Mexican President Andres Manuel Lopez Obrador on Monday celebrated a landslide win in a referendum on his leadership which he himself called and accused the electoral authorities of trying to undermine the vote amid a very low turnout.
(Reuters).- Nearly 92% of voters backed Lopez Obrador to stay in office in Mexico’s first-ever recall election, which he said was a vital confirmation of his democratic mandate.
But turnout in Sunday’s vote was close to 17% of registered voters, the National Electoral Institute (INE) said, well below a threshold of 40% for the result to be binding.
Lopez Obrador called the vote a “total success,” describing participation levels across Mexico as proof of widespread support despite what he described as attempts by the INE to stymie the referendum, which it has repeatedly denied.
The president has frequently clashed with the INE, and in recent weeks accused the institute of siding with his critics who widely discouraged supporters from voting.
Last month, Lopez Obrador said he would send a proposal to Congress aimed at letting citizens elect electoral authorities, sparking concerns the move could presage a power grab.
“The INE’s attitude is very unfortunate … a paradox, that the ones who should be promoting democracy are acting un-democratically,” he told a news conference.
He added that the vote went smoothly in spite of “deceit and boycott from the INE.”
Despite both critics and supporters alike viewing Lopez Obrador’s victory as a foregone conclusion, the overwhelming vote of support underlines his domination of a polarized political agenda in Mexico.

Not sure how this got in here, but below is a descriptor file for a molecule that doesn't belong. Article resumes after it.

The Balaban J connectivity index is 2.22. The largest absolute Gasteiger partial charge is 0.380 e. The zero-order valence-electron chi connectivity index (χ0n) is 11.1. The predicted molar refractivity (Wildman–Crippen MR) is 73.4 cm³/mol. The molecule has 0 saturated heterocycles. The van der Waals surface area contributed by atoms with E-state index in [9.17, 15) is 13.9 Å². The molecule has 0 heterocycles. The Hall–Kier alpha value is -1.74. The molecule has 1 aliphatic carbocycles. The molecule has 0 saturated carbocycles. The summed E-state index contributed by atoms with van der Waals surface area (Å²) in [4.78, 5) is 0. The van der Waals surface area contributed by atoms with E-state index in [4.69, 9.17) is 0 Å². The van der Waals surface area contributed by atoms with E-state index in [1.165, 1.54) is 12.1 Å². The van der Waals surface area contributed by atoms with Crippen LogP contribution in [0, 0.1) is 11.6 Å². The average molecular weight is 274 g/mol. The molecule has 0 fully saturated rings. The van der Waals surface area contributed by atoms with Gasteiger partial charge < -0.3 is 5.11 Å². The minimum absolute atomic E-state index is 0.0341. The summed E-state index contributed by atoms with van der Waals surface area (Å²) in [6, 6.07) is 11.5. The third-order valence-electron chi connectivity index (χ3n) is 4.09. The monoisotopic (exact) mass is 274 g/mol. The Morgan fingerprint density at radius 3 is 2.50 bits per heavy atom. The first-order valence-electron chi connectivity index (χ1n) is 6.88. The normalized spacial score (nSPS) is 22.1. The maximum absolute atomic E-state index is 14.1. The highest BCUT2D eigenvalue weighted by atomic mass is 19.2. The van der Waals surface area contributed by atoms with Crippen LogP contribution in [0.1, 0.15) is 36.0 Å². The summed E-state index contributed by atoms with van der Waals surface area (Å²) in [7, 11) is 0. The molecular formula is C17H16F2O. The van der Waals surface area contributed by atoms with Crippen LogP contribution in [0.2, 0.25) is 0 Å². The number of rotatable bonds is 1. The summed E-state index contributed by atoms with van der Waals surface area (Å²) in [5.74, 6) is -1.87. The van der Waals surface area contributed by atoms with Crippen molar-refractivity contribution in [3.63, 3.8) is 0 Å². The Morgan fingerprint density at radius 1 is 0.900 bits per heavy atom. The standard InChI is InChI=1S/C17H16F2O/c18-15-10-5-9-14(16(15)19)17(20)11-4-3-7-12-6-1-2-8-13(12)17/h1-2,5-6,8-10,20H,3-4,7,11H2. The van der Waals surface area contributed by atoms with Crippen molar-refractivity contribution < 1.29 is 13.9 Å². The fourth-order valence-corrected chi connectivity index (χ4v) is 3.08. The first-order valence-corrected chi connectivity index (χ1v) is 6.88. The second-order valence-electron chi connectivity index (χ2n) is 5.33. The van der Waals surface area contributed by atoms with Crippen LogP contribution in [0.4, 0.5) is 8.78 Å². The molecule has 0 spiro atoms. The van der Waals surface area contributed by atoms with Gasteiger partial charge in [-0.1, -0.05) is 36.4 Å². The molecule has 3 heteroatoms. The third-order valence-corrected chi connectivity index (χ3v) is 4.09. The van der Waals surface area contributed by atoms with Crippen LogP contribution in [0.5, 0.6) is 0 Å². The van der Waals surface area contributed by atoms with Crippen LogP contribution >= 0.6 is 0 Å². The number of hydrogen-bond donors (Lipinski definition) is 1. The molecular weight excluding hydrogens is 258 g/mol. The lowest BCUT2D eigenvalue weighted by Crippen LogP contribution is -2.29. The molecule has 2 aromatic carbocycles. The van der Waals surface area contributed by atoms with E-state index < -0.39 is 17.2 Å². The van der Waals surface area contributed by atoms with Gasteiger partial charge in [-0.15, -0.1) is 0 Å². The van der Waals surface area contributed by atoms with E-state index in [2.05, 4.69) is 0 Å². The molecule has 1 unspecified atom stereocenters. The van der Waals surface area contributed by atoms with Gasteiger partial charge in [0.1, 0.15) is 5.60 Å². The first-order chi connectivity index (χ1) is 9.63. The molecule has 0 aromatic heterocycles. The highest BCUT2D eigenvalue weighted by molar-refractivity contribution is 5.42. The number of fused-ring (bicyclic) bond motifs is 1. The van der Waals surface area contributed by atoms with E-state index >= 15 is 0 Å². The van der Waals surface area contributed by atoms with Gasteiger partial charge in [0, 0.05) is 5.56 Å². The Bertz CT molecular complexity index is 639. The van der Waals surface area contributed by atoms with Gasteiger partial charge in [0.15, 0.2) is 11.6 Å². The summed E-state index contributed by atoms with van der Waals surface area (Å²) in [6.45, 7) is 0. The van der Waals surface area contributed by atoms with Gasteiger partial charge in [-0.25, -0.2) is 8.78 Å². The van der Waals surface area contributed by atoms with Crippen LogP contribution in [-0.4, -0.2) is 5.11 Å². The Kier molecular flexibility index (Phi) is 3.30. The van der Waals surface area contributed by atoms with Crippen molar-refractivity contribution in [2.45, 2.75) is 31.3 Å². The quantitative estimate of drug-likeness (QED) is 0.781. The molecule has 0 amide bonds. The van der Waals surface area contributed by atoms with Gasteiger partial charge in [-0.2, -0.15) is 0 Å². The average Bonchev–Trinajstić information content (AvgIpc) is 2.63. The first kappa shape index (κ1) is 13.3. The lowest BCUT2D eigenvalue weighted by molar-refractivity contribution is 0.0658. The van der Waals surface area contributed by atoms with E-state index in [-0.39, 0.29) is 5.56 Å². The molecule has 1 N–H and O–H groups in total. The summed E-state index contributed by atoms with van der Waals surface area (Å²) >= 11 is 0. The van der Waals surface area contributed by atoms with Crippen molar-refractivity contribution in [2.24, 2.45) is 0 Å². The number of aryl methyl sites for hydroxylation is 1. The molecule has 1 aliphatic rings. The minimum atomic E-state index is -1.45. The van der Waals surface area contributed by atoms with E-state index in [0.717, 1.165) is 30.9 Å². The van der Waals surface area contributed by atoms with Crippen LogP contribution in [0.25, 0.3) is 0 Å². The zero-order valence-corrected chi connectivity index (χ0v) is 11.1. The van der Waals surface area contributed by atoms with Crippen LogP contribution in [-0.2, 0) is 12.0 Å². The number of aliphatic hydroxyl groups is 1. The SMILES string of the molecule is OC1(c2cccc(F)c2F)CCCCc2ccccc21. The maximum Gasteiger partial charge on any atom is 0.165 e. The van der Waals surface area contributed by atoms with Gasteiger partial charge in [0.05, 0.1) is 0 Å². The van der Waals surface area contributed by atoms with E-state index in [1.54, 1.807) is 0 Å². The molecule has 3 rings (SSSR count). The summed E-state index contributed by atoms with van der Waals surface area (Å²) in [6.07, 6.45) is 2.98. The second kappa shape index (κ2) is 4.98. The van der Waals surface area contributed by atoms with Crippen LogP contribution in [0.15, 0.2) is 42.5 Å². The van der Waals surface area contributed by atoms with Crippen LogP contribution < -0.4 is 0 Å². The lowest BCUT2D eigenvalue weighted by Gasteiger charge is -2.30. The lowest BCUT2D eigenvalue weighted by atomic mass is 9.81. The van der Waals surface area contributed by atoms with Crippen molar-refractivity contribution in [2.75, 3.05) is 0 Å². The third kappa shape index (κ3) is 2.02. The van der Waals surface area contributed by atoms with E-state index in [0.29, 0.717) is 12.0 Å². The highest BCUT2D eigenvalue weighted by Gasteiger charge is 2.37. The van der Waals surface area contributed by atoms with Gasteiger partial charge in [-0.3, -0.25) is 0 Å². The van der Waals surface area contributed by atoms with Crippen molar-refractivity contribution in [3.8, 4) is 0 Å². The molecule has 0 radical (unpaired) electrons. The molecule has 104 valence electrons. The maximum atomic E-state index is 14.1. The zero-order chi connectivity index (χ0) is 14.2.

The ballot had fed speculation it could open the door to extending presidential term limits, now limited to a single six-year period, although Lopez Obrador has repeatedly said he is not seeking to extend his term.
Lopez Obrador has used the referendum to fire up supporters and test his strength ahead of gubernatorial elections in June.
“This is something unprecedented … reaffirming that it’s the people who rule,” he said. Slightly more than 1 million people cast ballots against him, compared with more than 15 million who voted in favor.
Political analysts have said Lopez Obrador is also likely to seize on the result as a personal triumph in his bid to push a constitutional change to the electricity market through Congress in the coming week, although he appears to be short of votes.
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